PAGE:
On April 2, 2020, the U.S. Department of Health and Human Services, Office for Civil Rights (OCR) announced that it will exercise its enforcement discretion and not penalize either a health care provider or its business associate when the business associate undertakes a good faith use and disclosure of protected health information (PHI) for public health and health oversight activities. This exercise of enforcement discretion applies during the COVID-19 emergency.
Currently, the HIPAA regulations permit covered entities, such as health care providers and health plans, to share PHI for public health and health oversight purposes. The regulations also permit a covered entity to delegate such a disclosure to its business associate, but this delegation must be expressly described in the business associate agreement between the parties. Business associates also are permitted to disclose PHI for public health and health oversight purposes if such disclosure was required by law. In its new notification, OCR would not pursue a HIPAA enforcement action if a business associate made a PHI disclosure to a health oversight agency or to ensure public health and safety during the COVID-19 public health emergency, even if such disclosure was not described in the applicable business associate agreement or required by law.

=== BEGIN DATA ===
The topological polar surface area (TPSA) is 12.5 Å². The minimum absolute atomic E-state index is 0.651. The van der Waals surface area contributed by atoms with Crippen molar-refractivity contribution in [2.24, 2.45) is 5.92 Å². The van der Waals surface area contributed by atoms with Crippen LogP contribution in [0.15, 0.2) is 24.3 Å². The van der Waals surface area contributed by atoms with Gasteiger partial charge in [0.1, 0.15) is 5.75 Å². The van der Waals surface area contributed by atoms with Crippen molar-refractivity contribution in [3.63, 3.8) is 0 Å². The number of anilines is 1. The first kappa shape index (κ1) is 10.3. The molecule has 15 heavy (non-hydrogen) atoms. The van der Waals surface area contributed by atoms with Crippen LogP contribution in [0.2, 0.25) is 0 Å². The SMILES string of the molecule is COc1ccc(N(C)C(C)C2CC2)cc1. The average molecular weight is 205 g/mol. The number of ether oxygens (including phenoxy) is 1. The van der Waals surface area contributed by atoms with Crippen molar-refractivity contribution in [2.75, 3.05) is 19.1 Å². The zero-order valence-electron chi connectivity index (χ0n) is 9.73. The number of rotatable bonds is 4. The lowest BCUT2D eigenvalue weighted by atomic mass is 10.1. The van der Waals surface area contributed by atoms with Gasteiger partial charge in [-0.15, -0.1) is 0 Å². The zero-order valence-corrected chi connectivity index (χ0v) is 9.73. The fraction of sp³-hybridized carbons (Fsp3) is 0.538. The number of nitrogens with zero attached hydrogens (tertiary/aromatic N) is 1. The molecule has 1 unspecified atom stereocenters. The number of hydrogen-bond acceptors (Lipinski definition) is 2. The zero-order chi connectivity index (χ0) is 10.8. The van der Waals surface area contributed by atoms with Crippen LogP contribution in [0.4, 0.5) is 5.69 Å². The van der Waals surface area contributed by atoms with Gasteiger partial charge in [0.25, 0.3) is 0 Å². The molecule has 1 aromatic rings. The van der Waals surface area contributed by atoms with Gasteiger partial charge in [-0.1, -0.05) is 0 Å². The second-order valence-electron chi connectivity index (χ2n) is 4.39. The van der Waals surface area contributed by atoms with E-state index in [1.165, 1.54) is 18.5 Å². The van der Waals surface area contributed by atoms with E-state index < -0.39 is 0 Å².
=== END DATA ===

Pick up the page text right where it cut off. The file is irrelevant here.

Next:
OCR states that the rationale for this decision is to support the efforts of the Centers for Disease Control and Prevention, the Centers for Medicare and Medicaid Services, state and local health departments, and other emergency operations centers, because these agencies need access to COVID-19–related data that may include protected health information.
In addition to the requirement that the disclosure is made in good faith, OCR also requires that the business associate notify the applicable covered entity within 10 calendar days after the disclosure. OCR’s exercise of its enforcement discretion is effective immediately.